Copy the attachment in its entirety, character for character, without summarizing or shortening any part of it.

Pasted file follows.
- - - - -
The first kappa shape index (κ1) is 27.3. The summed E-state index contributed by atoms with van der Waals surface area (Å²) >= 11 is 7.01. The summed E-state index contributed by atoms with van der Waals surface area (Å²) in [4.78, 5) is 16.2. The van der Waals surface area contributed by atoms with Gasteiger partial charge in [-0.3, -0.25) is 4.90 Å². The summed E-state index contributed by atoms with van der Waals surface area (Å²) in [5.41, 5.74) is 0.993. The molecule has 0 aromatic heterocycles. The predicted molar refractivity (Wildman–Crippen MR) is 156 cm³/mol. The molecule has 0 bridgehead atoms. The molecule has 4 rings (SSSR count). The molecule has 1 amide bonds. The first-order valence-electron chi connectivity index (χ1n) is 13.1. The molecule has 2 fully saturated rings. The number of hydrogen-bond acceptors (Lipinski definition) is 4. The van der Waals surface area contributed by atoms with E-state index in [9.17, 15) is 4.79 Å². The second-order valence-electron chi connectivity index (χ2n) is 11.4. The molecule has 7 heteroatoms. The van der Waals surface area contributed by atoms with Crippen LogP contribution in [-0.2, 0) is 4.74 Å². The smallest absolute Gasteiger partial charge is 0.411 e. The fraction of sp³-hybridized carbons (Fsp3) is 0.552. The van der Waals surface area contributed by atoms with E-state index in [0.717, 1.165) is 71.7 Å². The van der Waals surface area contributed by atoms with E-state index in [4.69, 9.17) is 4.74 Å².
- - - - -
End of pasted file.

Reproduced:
The first kappa shape index (κ1) is 27.3. The summed E-state index contributed by atoms with van der Waals surface area (Å²) >= 11 is 7.01. The summed E-state index contributed by atoms with van der Waals surface area (Å²) in [4.78, 5) is 16.2. The van der Waals surface area contributed by atoms with Gasteiger partial charge in [-0.3, -0.25) is 4.90 Å². The summed E-state index contributed by atoms with van der Waals surface area (Å²) in [5.41, 5.74) is 0.993. The molecule has 0 aromatic heterocycles. The predicted molar refractivity (Wildman–Crippen MR) is 156 cm³/mol. The molecule has 0 bridgehead atoms. The molecule has 4 rings (SSSR count). The molecule has 1 amide bonds. The first-order valence-electron chi connectivity index (χ1n) is 13.1. The molecule has 2 fully saturated rings. The number of hydrogen-bond acceptors (Lipinski definition) is 4. The van der Waals surface area contributed by atoms with E-state index in [9.17, 15) is 4.79 Å². The second-order valence-electron chi connectivity index (χ2n) is 11.4. The molecule has 7 heteroatoms. The van der Waals surface area contributed by atoms with Crippen LogP contribution in [-0.2, 0) is 4.74 Å². The smallest absolute Gasteiger partial charge is 0.411 e. The fraction of sp³-hybridized carbons (Fsp3) is 0.552. The van der Waals surface area contributed by atoms with E-state index in [0.717, 1.165) is 71.7 Å². The van der Waals surface area contributed by atoms with E-state index in [4.69, 9.17) is 4.74 Å².